CA Relief Grants: Second Round Opens Feb 2

CA Relief Grants: Second Round Opens Feb 2

Round 2 of the California Small Business Covid-19 Relief Grant Program opens February 2, 2021 at 8:00AM and closes on February 8, 2021 at 6:00PM.

If you did not receive a grant in the first round, there is no need to reapply. Your application will roll over to Round 2.

For questions about the grant application process, your Small Business Development Center – Sierra SBDC is here to help. Fastest way to reach us is at info@sierrasbdc.com or you can contact Lendistry directly for assistance or review their FAQ page.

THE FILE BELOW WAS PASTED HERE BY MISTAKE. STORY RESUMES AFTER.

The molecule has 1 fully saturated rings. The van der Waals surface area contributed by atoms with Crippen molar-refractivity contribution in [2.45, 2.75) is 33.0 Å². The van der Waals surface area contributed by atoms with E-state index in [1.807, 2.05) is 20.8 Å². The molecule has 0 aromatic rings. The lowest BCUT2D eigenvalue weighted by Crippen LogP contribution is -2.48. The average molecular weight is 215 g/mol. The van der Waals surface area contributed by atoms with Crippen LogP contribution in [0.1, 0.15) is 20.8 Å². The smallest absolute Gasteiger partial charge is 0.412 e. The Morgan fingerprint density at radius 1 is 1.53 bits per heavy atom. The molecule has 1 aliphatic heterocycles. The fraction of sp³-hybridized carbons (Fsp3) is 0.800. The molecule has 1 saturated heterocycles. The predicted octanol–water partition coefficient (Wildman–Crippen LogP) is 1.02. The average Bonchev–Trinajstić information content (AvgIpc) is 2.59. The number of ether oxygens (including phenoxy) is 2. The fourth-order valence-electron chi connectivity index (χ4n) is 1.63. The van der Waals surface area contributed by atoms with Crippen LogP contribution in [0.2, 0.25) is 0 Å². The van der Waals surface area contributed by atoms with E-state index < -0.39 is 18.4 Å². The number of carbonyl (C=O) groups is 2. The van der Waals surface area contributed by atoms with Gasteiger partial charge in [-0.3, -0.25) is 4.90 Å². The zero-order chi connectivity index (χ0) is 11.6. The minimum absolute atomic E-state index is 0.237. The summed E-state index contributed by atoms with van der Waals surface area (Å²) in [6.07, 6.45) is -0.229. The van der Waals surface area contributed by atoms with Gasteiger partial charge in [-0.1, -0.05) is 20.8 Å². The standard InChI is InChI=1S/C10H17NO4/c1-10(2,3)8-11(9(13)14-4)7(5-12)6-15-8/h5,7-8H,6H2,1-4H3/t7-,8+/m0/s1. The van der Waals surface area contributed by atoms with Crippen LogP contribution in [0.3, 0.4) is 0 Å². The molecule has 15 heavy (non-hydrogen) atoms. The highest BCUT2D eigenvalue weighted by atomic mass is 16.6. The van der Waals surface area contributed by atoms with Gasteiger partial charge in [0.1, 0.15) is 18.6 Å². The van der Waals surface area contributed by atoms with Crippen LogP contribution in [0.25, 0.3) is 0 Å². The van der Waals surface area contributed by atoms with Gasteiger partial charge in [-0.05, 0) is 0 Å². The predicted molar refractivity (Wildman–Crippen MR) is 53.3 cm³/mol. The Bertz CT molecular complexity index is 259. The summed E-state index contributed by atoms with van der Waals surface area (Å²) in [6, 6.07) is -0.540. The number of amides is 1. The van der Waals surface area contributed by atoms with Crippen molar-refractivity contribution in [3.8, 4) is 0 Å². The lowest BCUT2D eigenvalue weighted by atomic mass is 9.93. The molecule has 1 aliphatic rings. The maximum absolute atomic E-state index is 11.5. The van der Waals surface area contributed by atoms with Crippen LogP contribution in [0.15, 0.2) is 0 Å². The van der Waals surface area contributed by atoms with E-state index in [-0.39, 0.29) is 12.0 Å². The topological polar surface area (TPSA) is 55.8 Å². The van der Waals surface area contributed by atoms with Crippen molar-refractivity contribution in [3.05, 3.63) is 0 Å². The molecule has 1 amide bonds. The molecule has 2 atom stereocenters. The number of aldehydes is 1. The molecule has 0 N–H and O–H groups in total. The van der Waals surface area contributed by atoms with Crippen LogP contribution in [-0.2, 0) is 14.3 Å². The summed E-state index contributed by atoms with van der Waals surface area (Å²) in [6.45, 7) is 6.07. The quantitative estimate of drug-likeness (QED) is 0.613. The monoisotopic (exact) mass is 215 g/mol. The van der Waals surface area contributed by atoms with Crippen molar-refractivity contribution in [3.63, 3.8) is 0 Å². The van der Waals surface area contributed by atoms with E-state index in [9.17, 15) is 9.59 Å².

Apply Now t https://careliefgrant.com/

Hot Topics in California Cannabis Agriculture

Hot Topics in California Cannabis Agriculture

Presented by Heather Burke, Attorney

Tuesday, February 16, 12:00-1:00 p.m. — $15 Registration Fee

Noon Time Legal Seminar (via Zoom)

Nevada County Superior Court, Law Library, 201 Church Street, Nevada City

Open to attorneys and the public. To enroll, please call 530-362-5329 or email Law.Library@nccourt.net. Please send check for $15, payable to Nevada County Law Library, and send to 201 Church Street, #9, Nevada City, California 95959. Once we receive your check, we will confirm your registration and provide you with the Zoom link. As the Law Library is now alternating monthly seminars with the Nevada County Bar Association, we will no longer offer MCLE credit to attorneys. Only seminars presented by the Bar Association would offer MCLE (https://nevadacountybar.com).